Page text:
In challenging times, there are ways we can actively seek out the brighter side
There are good things that happen to us in life, and there are bad. One doesn’t exist without the other; this is the way life is.
You can get a new, high-paying job in field you love and end up with a terrible boss. We all know alcohol can be enjoyable to consume, but in excess can be quite dangerous. Or perhaps you have endured a highly stressful event in your family, only to come out stronger and wiser at the other end.
Regardless of what is happening around you, it’s always important to keep perspective on all aspects of your life, rather than just focus on what’s in front of you in any given moment. Often we only focus on:
- – what we don’t want
- – what we’ve missed out on, or
- – what we believe should have happened
…but the reality is, right here right now, this is your reality.
If you keep circling around the story of what you don’t have, your brain will naturally keep finding evidence of what you don’t have, and you’ll keep feeling bad about your reality. Thinking this way repetitively becomes a habit – just like driving a car.
As Richard Carlson (author and psychotherapist) said:
You are what you practice most
What you think about and focus on will inevitably expand in that direction.
Refocusing with Gratitude
As human beings, our brains are biologically wired to focus on the negative as a survival mechanism, which is why many of us cannot look away during a car crash. This means, however, that it takes effort to be positive, or to see the silver lining.
If you practice looking for evidence that:
- – life isn’t always bad,
- – you’re just experiencing something unwanted right now, and
- – you have been able to learn something from the unwanted
…you will start to feel a lot less stress and more in control of things in your life.
Regularly practicing gratitude and appreciation for the small things in your life helps to change the brain’s natural instincts to watch the ‘doom and gloom’ around us; thereby forgetting about the blessings that are in there as well.
Start finding what’s good, beneficial or helpful about unwanted situations by regularly asking yourself questions like:
- – What can I be grateful for in this situation?
- – What am I, or my children, learning from this unwanted event?
- – Where is this unwanted event leading me that is wanted?
- – What is the opportunity that can be found in this event?
- – What am I getting from this event?
There are, of course, other ways to cultivate gratitude to keep your focus on the positives in life; it’s just about finding what is right for you. Some examples include:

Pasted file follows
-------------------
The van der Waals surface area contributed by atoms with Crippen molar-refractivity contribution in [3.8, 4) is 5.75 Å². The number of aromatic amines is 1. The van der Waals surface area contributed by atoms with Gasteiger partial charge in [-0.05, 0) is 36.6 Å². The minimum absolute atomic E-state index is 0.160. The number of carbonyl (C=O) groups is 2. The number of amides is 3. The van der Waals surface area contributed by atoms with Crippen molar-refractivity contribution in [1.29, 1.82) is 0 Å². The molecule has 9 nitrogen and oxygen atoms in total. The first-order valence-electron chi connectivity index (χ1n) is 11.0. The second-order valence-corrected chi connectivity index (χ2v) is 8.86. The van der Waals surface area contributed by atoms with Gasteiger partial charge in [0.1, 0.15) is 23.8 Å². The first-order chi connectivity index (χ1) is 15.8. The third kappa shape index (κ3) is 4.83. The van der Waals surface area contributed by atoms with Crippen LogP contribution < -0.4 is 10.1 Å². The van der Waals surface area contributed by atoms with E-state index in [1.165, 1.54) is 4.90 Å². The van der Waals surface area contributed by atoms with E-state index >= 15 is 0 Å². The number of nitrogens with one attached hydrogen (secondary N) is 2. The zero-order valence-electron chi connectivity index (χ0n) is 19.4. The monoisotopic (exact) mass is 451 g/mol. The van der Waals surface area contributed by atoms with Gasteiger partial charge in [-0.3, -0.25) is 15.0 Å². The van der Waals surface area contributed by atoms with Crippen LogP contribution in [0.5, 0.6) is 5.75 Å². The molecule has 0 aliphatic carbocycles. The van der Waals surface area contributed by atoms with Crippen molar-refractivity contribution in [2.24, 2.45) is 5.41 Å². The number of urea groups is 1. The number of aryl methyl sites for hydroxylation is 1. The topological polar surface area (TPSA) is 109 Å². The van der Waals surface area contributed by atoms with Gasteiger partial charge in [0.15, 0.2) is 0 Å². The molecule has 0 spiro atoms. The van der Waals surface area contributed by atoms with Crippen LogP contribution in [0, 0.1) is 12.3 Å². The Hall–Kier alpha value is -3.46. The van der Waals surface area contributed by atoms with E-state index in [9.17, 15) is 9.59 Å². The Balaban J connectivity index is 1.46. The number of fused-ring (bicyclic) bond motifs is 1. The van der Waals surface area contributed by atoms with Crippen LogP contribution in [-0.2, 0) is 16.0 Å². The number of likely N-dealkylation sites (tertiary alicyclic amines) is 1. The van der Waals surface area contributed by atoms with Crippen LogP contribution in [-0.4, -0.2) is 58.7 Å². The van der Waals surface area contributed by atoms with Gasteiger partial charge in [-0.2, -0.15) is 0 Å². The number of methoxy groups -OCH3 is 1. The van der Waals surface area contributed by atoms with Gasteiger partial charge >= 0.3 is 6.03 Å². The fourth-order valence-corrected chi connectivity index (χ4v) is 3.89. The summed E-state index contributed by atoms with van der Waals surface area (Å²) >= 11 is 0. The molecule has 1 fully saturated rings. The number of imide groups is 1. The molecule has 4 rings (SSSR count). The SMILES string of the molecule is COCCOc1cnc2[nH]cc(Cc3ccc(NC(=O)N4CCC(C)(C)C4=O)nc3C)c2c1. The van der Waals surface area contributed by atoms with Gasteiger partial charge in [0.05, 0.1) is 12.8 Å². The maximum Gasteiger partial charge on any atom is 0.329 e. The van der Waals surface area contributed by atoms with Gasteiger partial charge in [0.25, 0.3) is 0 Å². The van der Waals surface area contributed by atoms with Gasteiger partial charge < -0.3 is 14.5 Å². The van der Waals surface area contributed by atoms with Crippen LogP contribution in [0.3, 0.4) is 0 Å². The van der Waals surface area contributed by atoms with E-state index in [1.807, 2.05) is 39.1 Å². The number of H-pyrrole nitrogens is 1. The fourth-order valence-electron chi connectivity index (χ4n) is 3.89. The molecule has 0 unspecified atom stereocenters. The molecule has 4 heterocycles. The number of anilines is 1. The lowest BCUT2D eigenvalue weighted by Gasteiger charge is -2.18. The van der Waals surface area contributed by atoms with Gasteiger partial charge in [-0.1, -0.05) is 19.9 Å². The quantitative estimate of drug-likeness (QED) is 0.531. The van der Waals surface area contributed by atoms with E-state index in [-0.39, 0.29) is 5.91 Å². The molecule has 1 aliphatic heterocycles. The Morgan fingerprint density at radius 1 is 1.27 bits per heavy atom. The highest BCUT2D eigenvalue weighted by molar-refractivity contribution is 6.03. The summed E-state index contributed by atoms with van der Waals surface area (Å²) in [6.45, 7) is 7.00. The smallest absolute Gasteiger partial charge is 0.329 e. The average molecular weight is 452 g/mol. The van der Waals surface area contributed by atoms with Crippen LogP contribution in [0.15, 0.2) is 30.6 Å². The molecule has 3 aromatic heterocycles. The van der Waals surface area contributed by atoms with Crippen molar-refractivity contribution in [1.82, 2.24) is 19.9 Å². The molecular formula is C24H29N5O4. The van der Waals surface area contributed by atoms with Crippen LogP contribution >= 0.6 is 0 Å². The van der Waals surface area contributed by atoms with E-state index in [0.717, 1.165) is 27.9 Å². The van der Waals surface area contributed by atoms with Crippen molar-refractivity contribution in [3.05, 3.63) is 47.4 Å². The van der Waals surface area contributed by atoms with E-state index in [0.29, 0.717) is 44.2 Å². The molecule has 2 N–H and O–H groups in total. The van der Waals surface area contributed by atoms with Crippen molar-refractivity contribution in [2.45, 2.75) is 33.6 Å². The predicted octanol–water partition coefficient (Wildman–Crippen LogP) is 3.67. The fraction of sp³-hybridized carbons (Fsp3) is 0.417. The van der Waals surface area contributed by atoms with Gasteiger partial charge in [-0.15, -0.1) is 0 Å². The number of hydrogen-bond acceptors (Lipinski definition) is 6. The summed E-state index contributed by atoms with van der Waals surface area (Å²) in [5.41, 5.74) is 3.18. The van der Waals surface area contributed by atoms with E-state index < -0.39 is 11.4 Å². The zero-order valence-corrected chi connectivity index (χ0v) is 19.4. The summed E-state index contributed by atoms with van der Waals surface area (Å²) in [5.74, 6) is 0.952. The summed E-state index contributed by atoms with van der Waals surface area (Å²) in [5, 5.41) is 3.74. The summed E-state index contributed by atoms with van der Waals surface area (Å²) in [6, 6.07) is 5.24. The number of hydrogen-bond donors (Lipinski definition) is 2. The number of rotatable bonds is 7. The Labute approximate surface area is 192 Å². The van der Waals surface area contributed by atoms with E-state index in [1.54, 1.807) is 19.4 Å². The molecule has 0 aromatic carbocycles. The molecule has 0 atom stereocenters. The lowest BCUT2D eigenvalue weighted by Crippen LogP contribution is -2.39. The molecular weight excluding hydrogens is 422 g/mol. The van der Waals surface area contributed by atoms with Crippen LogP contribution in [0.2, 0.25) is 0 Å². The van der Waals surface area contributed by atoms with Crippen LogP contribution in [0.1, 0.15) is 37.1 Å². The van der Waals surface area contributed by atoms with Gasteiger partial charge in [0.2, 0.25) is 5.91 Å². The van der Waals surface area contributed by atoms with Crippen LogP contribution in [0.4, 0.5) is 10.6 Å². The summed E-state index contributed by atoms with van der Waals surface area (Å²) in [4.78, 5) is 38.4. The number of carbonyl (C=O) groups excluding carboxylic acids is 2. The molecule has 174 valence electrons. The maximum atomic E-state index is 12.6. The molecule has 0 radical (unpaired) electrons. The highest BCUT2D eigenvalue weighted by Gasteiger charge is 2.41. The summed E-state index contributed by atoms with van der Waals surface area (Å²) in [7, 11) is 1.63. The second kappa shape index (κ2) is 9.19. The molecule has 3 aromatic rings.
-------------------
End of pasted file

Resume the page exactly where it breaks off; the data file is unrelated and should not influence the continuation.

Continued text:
- – keeping a gratitude journal
- – actively noticing or catching things you are grateful for more immediately
- – sharing what you are thankful for with your family
See if you can come up with the ‘hidden good in the bad’ for yourself, just by shifting your focus through gratitude.
Refocusing with Mindfulness
In addition to practicing gratitude, mindfulness is also helpful in refocusing your mind away from the ‘bad’ and towards the ‘good’.
The non-judgemental approach to mindfulness practice significantly reduces the amount of negative information you recall, whilst improving your ability to remember more positive information, such as a small personal win or achievement.
Regular mindfulness practice throughout your day will continually strengthen your brain’s ability to file away these positive thoughts and experiences as memories, which creates a wealthy repository of ‘good’ things to refocus on during tough times.
For tips on integrating mindfulness practice into your life, read through our article on Mindfulness Matters.
Positively Using Negative Emotions
Negativity is a very natural and important psychological resource, and negative emotions can be highly beneficial in life. All emotions, both positive and negative, serve to motivate both your thoughts and actions; they are psychological measurements of your wellbeing and tell you when you are more or less happy.
There are moments where allowing yourself to acknowledge and experience negative emotions can help prompt you to act upon your current circumstance and generate positive changes. You don’t change because you are feeling good. You change when you feel something is wrong; when something is making you unhappy and you can’t bear it any longer. Negative emotions motivate us to act towards change, and feeling constantly frustrated or unhappy are clear signs that you need to make changes in your life in order to take back control.
Finding ways to reduce stress and mental load is a great place to start gaining control over negative feelings. The better you get at dealing with stress, the less something will appear to be an issue, due to the clarity and insight you gain from stress release.
The next step is to counteract or change the negative messages your brain is sending along with the negative emotions by:
- – reminding yourself of past, related events where you were successful in achieving something
- – reminding yourself of all the skills you have to perform well with
- – daily practice of positive affirmations, such as “I am a strong, beautiful woman and a great mum” or “I am doing a great job”
Obviously, there are always going to be ‘bad’ time when it is natural and appropriate to feel negative emotions, however when you catch yourself focusing on what you don’t want or what you’re missing out on, practicing gratitude and mindfulness, and taking steps towards positive change can lead to less stress and healthier thinking that is focused on the ‘good’.